Coding standard: Prefixing variables to indicate datatype

Martin Maney maney at pobox.com
Sun Jan 19 06:05:01 CET 2003


Steve Holden <sholden at holdenweb.com> wrote:
> Well, judgin by the number of times this topic comes up, and the vehement
> and long-drawn out arguments it has spawned [with some proponents *refusing*
> to admit the rationality of the way it's currently done even in the face of
> reasonable and reasoned explanation form illuminati such as Alex Martelli)
> it takes some people longer than others.

That's because they're right: it's not rational.  <wink>

> Despite the clear heavy-handedness of the alternative approach, not everyone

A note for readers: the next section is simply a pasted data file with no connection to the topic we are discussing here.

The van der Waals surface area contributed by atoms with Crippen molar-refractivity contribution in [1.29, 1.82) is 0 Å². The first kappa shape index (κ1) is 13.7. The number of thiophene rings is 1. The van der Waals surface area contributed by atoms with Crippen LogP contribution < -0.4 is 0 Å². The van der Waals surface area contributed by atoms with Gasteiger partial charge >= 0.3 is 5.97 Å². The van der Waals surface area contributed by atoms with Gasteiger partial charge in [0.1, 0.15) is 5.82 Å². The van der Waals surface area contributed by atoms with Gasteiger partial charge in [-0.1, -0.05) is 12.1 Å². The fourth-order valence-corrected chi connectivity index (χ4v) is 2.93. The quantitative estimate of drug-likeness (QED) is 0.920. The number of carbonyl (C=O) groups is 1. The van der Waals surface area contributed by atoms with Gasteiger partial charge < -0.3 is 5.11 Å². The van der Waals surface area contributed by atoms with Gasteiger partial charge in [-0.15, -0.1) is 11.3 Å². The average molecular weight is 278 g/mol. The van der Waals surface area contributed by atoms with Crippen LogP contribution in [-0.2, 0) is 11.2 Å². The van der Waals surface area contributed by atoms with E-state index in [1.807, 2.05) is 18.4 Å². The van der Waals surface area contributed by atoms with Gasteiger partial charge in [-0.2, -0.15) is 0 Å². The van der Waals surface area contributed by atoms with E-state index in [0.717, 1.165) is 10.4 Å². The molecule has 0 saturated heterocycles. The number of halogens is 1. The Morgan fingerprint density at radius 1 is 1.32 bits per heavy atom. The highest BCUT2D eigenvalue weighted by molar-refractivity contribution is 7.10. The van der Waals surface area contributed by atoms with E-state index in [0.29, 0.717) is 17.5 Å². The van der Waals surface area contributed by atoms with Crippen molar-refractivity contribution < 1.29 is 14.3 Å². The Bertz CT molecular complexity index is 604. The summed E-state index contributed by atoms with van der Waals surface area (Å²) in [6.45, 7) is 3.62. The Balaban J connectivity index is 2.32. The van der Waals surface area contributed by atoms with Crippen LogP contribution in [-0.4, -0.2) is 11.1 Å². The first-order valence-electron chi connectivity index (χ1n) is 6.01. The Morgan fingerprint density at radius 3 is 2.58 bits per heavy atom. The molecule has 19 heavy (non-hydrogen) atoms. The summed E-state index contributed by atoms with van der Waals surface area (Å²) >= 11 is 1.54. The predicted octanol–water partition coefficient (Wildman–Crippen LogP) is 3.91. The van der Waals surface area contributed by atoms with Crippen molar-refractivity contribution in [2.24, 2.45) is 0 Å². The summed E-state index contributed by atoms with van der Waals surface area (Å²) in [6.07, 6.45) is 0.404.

> is persuaded.

<nod> Making it a method of sequences would be almost equally
irrational.

'join' is not sensibly a method of either strings or sequences.  It is
a string _constructor_.

[oops, lost Erik's attribution line]:
>> Furthermore, it's inherently a string-based operation, therefore the
>> method should go on the string.

I agree that join is closely related to string objects, but that
doesn't make it any more rational to write it as a method of an object
that is in fact one of two arguments to the constructor... the optional
argument, at that!

>>  I personally find ','.join(S) extremely inuitive and readable.

I find it quite learnable and don't dislike it - the advantage of not
needing to import the string module is worth the cost - but I doubt I
will ever agree that it's actually sensible.  string.join() was really
the proper logical form if "string" were a class rather than a module. 
Perhaps making it a builtin would have been the best compromise between
logic and practicality?




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